Oahu is known for its diverse culinary scene, but traditional Hawaiian dishes are still popular amongst locals and visitors. These dishes showcase ingredients indigenous to the islands, like taro, sweet potato, breadfruit, and fresh fish.

Favorites include poi, a paste made from taro root, kalua pig slow roasted in an underground oven, lomi lomi salmon, a raw salmon salad, and poke, a raw tuna salad often served as an appetizer.

Polynesian Cuisine

In addition to Hawaiian food, Oahu boasts cuisine with influences from other Pacific Islands. This includes dishes like Samoan panipopo sweet bread, Tahitian po’e made from banana or breadfruit, and Filipino pancit noodles.

Many restaurants fuse these cuisines together to create modern twists on Polynesian classics. This reflects Oahu’s cultural diversity and Hawaiian’s appreciation for all people of the Pacific.

Diverse Dining Scene

While Hawaiian and Polynesian food reign supreme, Oahu’s dining scene has grown vastly diverse over the years. Virtually every major cuisine in the world can be found on the island. From Japanese izakaya pubs to Indian curries to Italian pasta, there are endless options.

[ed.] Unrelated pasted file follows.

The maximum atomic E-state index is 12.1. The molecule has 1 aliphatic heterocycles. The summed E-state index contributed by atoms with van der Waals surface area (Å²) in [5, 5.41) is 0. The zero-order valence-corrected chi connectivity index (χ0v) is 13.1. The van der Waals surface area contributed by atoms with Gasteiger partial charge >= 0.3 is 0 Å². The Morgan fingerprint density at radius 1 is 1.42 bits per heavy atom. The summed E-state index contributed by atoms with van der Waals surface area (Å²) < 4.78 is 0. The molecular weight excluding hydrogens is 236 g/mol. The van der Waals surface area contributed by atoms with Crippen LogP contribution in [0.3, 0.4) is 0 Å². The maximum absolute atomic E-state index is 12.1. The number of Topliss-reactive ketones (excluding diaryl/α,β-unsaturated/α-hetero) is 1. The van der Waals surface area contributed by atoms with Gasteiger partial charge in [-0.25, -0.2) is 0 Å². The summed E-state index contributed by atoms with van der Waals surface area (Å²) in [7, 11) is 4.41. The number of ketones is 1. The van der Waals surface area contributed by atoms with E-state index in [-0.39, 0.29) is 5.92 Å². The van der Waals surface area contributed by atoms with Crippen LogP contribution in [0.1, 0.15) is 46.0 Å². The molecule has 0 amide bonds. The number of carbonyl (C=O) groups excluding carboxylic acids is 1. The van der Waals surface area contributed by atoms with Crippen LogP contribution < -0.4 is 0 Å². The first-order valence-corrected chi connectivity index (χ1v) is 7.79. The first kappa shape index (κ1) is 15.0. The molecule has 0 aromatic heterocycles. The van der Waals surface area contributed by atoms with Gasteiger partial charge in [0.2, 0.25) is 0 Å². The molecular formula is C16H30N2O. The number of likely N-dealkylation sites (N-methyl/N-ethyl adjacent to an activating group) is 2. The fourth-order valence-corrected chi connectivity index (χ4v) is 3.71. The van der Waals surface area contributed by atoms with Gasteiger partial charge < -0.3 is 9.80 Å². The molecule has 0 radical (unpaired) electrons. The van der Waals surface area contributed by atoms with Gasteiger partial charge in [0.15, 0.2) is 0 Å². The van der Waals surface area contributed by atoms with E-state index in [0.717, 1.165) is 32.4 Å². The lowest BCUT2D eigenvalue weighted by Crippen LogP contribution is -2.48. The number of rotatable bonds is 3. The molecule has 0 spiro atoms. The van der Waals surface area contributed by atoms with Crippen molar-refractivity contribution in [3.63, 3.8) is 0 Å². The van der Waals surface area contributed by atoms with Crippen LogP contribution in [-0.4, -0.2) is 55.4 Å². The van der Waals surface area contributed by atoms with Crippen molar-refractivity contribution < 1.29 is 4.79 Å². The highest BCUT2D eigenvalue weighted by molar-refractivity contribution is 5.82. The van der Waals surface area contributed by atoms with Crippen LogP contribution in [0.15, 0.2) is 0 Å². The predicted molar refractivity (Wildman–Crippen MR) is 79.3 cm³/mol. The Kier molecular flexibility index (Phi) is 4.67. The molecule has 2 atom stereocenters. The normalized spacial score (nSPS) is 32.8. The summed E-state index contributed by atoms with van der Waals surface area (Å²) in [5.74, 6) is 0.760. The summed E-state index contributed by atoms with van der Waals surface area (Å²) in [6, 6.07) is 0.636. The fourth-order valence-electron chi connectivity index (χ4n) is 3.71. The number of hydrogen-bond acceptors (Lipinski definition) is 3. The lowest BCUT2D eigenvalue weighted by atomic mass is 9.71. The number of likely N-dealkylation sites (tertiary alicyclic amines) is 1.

Food trucks offering quick bites are also popular. This diversity echoes Oahu’s cultural melting pot of residents and visitors from around the globe.

In the end, whatever you crave, you can likely find it in Oahu. From the root vegetable and banana leaf-wrapped laulau to the perfect plate of spicy tuna poke, Hawaiian cuisine offers visitors a taste of the islands. Yet the modern dining scene also provides options to suit any palate.

No wonder Oahu continues to rank among the best foodie destinations in America.

Vibrant Culture

Luaus and Hula Dancing

No trip to Hawaii is complete without attending a luau, a traditional Hawaiian party featuring hula dancing, music, and a feast of local cuisine. Luaus re-create the festivities that were once reserved for Hawaiian royalty and allow visitors a glimpse into Polynesian culture.